An employer's guide to making reasonable adjustments

In the last article for our Tricky Issues series, we consider the duty to make reasonable adjustments for employees who are deemed disabled under the Equality Act 2010 and share our top tips for employers looking to make such adjustments.

When does the duty to make reasonable adjustments arise?

The duty to make reasonable adjustments arises when a disabled person is placed at a substantial disadvantage by:

  • a provision, criteria or practice the employer applies;
  • a physical feature in the employer’s premises; and/or
  • an employer's failure to provide an auxiliary aid.

A disability under the Equality Act 2010 is any physical or mental impairment that has a ‘substantial’ and ‘long-term’ negative effect on a person’s ability to do normal daily activities. Case law has established that ‘substantial’ in this context means ‘more than trivial’ and that ‘long-term’ is any condition which has lasted or is likely to last for a year or more. The Equality Act definition of disability and its interpretation is broad and covers many conditions which we might not immediately think of as disabilities in day-to-day parlance.

Most protected characteristics (age, gender, pregnancy and maternity, sexual orientation, race, religion and belief, gender reassignment, marital status) are protected by four potential causes of action under the Equality Act: direct discrimination, indirect discrimination, harassment, and victimisation. Disability is protected by two further categories of discrimination claim: discrimination arising from a disability and failure to make reasonable adjustments. For this reason, it is important that employers understand the extent of the duty and what is required from them.

Reasonable adjustments – what are they?

A reasonable adjustment aims to eliminate or alleviate a disadvantage experienced by a disabled person because of a feature of the workplace (physical or otherwise). Essentially, an adjustment is designed to enable the employee to access, carry out, return to or progress in the role they are employed to do.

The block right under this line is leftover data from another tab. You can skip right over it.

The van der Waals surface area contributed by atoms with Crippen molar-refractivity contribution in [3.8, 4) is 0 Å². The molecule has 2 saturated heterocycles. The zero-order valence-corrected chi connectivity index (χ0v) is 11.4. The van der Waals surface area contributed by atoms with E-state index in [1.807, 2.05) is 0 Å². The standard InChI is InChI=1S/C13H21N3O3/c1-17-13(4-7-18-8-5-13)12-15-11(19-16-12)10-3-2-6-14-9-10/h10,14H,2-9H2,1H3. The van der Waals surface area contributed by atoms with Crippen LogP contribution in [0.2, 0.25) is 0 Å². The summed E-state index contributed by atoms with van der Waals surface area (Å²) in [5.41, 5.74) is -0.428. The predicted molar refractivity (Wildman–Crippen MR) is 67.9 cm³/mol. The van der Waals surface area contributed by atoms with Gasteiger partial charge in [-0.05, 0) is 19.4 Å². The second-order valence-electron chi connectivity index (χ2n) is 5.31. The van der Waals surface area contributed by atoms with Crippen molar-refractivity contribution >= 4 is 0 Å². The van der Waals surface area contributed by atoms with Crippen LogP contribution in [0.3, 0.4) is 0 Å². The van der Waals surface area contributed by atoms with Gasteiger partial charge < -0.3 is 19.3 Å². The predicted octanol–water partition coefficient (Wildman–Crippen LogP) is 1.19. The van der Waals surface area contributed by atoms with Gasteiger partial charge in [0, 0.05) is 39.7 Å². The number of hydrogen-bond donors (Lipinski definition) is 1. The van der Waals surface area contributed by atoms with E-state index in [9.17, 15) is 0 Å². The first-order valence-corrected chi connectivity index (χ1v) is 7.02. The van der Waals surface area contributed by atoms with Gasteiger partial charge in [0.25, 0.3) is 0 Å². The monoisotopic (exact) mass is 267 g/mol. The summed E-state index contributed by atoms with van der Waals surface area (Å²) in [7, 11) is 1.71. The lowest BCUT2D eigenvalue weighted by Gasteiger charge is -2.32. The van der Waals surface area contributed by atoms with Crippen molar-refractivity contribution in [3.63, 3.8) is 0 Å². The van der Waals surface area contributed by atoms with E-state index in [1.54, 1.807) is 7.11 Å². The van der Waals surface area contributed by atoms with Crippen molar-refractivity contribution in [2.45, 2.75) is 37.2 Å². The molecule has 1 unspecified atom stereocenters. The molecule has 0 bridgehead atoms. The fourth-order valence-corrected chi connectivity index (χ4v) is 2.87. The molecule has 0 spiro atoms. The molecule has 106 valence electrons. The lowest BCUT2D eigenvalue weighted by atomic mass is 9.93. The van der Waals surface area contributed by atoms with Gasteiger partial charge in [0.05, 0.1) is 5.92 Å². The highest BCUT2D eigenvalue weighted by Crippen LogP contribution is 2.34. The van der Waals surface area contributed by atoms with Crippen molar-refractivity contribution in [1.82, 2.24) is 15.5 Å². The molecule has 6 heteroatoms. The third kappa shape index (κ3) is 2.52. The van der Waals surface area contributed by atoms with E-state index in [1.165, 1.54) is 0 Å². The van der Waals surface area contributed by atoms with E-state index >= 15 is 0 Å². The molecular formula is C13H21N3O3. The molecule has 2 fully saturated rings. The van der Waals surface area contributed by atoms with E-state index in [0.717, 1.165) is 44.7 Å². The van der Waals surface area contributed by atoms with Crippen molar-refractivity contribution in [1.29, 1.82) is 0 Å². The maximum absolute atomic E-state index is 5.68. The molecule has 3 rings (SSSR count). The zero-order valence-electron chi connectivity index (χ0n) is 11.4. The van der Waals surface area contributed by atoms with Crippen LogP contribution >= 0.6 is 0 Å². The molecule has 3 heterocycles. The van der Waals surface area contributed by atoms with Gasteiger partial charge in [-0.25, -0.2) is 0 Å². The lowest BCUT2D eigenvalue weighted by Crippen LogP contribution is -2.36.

Failure to consider and, where appropriate, to make reasonable adjustments will give rise to a claim for failure to make reasonable adjustments.

Adjustments only have to be reasonable. What is reasonable will depend on the size and financial and administrative resources of the employer and on the likely effectiveness of the adjustment, that is, will the adjustment actually work to alleviate the disadvantage experienced by the disabled employee. Typical examples of adjustments that could be reasonable include altering duties, hours, or place of work, modifying policies, providing specialist equipment or additional support via supervision.

What is reasonable in the employee’s view and in the employer’s view may very well differ and, as a result, failure to make reasonable adjustments is one of the most common discrimination claims brought in the Employment Tribunal. Employers must be able to demonstrate that they have meaningfully engaged with disabled employees on the subject of adjustments and considered and implemented adjustments where possible.

Considering reasonable adjustments

Employers faced with the need to consider reasonable adjustments should bear the following in mind:

  1. Engage with the individual and the disadvantage they need to overcome – Engaging with the employee about what they need and recording and acting on those conversations is essential.